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Egisto in Cavalli’s L’Egisto
[/et_pb_slide] [/et_pb_slider][et_pb_testimonial admin_label=”Testimonial” author=”Edward Larocque” url_new_window=”off” quote_icon=”on” use_background_color=”on” background_color=”rgba(244,171,171,0.83)” background_layout=”light” text_orientation=”left” quote_icon_color=”#e02b20″ body_text_color=”#000000″ use_border_color=”off” border_color=”#ffffff” border_style=”solid” body_font_size=”20″ body_font=”Lobster||||”]
“I am most looking forward to having the chance to focus on my craft and myself as an artist. … I’m also looking forward to drinking beer. Lots of beer.”
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Where are you from? How did you first get interested in opera or musical theatre?
I’m from Toronto, Ontario, and I have been singing my whole life. I started in children’s choirs, and then I went to an arts highschool for Musical Theatre where I got lots of stage experience. As I continued to train my voice in University, I got hooked on the opera bug. There is such power, beauty, and expressiveness in classical singing that inspired me, and in a certain way I love the challenge of working on classical vocal technique. My voice teachers and directors have been huge influences on me, and I continue to be inspired by the art form.
My mother has a love of music, and she has always supported and guided me along my artistic journey. She would take me to musical theatre shows (she loved Les Miserables), and later opera performances when I got interested in it. She continues to be my biggest fan!
When did you start studying voice? Where are you studying now?
I started voice lessons in highschool with various teachers, and then got my Bachelor of Music at Queen’s University. Since graduating I continue to study privately with my teacher from University, and moved to Toronto where I perform regularly. I continue to do auditions and train as much as I can.
What came first for you, theatre or music?
This is a very tough question, and ultimately I would say both. I do know that it is theatre and drama that drew me to opera and stage performing. That being said I started piano lessons when I was 5 years old, and music has always been a fundamental part of my life.
What are your dream roles?
I am inspired by almost every role I play, and I like to dig into each character I am given. But if I had to choose, I played the title role in “Candide” by Leonard Bernstein, and I always dream about doing that role again. There is so much in that show and that character that I can’t live without: his optimism, his certainty, his love for Cunegonde, and of course beautiful lyrical singing. It is about 7 years since I played Candide, and I know I would present him completely differently both dramatically and vocally.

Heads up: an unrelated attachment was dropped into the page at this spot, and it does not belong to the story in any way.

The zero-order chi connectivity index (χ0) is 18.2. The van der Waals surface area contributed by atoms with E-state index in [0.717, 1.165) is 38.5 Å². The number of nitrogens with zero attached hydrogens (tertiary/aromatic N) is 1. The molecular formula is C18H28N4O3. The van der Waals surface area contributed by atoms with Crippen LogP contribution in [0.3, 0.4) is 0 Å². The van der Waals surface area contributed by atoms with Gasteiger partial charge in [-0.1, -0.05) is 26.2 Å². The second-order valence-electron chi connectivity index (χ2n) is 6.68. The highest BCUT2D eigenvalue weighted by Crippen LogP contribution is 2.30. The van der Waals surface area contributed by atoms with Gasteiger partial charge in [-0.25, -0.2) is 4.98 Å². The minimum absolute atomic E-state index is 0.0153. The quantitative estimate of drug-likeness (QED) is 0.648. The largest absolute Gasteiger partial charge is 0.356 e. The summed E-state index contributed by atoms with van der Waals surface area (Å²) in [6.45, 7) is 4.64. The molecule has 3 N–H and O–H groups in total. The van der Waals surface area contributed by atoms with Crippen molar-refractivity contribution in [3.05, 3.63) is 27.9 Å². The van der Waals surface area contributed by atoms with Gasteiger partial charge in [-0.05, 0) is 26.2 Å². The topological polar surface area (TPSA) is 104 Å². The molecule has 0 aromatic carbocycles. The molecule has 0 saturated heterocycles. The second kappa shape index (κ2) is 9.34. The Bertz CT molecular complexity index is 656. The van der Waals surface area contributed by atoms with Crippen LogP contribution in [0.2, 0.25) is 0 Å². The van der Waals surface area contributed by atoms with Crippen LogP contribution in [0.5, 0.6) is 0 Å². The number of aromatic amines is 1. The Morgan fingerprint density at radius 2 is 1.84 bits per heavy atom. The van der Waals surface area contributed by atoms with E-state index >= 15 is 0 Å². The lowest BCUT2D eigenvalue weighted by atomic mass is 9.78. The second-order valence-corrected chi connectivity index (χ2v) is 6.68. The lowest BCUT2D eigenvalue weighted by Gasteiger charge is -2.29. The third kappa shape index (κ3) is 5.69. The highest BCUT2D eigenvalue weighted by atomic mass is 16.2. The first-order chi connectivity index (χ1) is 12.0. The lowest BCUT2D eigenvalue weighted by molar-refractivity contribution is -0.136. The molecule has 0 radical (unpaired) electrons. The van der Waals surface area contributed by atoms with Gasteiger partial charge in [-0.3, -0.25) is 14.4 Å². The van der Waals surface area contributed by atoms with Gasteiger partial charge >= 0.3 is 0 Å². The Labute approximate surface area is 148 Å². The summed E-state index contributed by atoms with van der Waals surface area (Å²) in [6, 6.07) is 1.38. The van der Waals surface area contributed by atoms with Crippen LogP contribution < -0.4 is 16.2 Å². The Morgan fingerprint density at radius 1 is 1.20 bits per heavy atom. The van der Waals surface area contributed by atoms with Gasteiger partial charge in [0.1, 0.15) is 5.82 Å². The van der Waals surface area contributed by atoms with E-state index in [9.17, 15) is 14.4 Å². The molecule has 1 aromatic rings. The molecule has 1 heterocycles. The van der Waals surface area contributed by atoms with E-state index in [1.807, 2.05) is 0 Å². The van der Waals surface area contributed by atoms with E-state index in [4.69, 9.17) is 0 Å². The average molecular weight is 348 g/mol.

What arias, songs or entire roles belonging to other voice types would you like to perform?
In another life I want to be a mezzo. Of course Carmen is such a great character, and I also love the evil ugly roles – like Katisha in The Mikado. The mezzo voice is lucious and full, it totally speaks to me.
Who are your favourite performing artists?
I spend a lot of time listening to great tenors: Nicolai Gedda, Jussi Bjorling, Placido Domingo. But I am totally inspired by Renée Fleming and Kiri Te Kanawa, two of the greatest sopranos with first class voices and technique.
What’s the most embarrassing song on your phone/tablet/streaming playlist?
Justin Bieber’s Purpose. Those songs are so catchy! “Is it too late now to say sorry?”
How should we as interpretive artists deal with works that are racist and/or sexist? What can be done to make opera relevant to the next generation?:
I definitely understand how certain operas and roles are controversial. For example, Puccini’s “Madama Butterfly” and Gilbert and Sullivan’s “The Mikado” are both stereotypical presentations of Japenese culture and are inherently racist. But they are both masterpieces. My feeling is these works should be seen as a testiment to their time, and appreciated for all their beauty as well as their flaws. Although I am not always for it, there is the option to revamp and edit works to take place in a different time/setting, or make adaptations to the staging so that it is less offensive. A classic example of this is Monostatos in The Magic Flute who was originally written as a Moor. In modern productions those lines are often taken out, and he is presented without his association to Moorish culture.
There are infinite ways opera can and will be relevant to the next generation. I am passionate about contemporary music and operas, and there are new works that continue to be composed and performed that are really worth watching andbeing a part of. Moreover, the presentation of opera in unconventional spaces is a great development in opera: performances in bars, churches, old yards. Personally, I think there is a huge space for opera to fill online in videos and social media. Yes the bread and butter of opera must always be in a theatre with a pit orchestra, but there are opporunities for this art form to adapt into the digital age.
What are you most looking forward to about this summer?
I am most looking forward to having the chance to focus on my craft and myself as an artist. So much time and energy as a young artist is spent worrying about auditions, impressions, networking, recording, the whole shabang. This summer will give me the opportunity to rediscover who I am as an actor and singing artist, and I want to dig deep into Egisto and present a full, believable, and emotional character.
I’m also looking forward to drinking beer. Lots of beer.
Thanks, Edward! Are you a participant or staff member this year? Why not submit your own answers to our questionnaire!